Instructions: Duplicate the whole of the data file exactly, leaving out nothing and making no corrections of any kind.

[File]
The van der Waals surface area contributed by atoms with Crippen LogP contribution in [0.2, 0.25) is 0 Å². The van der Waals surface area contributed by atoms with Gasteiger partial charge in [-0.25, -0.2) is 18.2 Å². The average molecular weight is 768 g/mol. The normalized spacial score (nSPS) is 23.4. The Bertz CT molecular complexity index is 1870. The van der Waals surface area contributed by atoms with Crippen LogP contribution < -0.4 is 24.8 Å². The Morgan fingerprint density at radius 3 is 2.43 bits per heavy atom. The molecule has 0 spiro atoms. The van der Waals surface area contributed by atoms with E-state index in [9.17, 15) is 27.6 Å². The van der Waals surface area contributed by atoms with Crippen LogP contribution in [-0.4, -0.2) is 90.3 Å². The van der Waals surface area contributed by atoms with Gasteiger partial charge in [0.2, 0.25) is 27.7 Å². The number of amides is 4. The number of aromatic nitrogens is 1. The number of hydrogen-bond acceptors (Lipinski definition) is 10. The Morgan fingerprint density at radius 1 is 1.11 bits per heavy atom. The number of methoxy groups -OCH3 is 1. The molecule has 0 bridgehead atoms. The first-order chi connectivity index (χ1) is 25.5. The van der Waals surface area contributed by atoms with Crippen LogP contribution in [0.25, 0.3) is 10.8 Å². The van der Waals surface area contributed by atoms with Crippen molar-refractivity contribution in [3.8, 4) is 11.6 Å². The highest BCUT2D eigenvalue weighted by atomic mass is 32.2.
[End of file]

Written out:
The van der Waals surface area contributed by atoms with Crippen LogP contribution in [0.2, 0.25) is 0 Å². The van der Waals surface area contributed by atoms with Gasteiger partial charge in [-0.25, -0.2) is 18.2 Å². The average molecular weight is 768 g/mol. The normalized spacial score (nSPS) is 23.4. The Bertz CT molecular complexity index is 1870. The van der Waals surface area contributed by atoms with Crippen LogP contribution < -0.4 is 24.8 Å². The Morgan fingerprint density at radius 3 is 2.43 bits per heavy atom. The molecule has 0 spiro atoms. The van der Waals surface area contributed by atoms with E-state index in [9.17, 15) is 27.6 Å². The van der Waals surface area contributed by atoms with Crippen LogP contribution in [-0.4, -0.2) is 90.3 Å². The van der Waals surface area contributed by atoms with Gasteiger partial charge in [0.2, 0.25) is 27.7 Å². The number of amides is 4. The number of aromatic nitrogens is 1. The number of hydrogen-bond acceptors (Lipinski definition) is 10. The Morgan fingerprint density at radius 1 is 1.11 bits per heavy atom. The number of methoxy groups -OCH3 is 1. The molecule has 0 bridgehead atoms. The first-order chi connectivity index (χ1) is 25.5. The van der Waals surface area contributed by atoms with Crippen LogP contribution in [0.25, 0.3) is 10.8 Å². The van der Waals surface area contributed by atoms with Crippen molar-refractivity contribution in [3.8, 4) is 11.6 Å². The highest BCUT2D eigenvalue weighted by atomic mass is 32.2.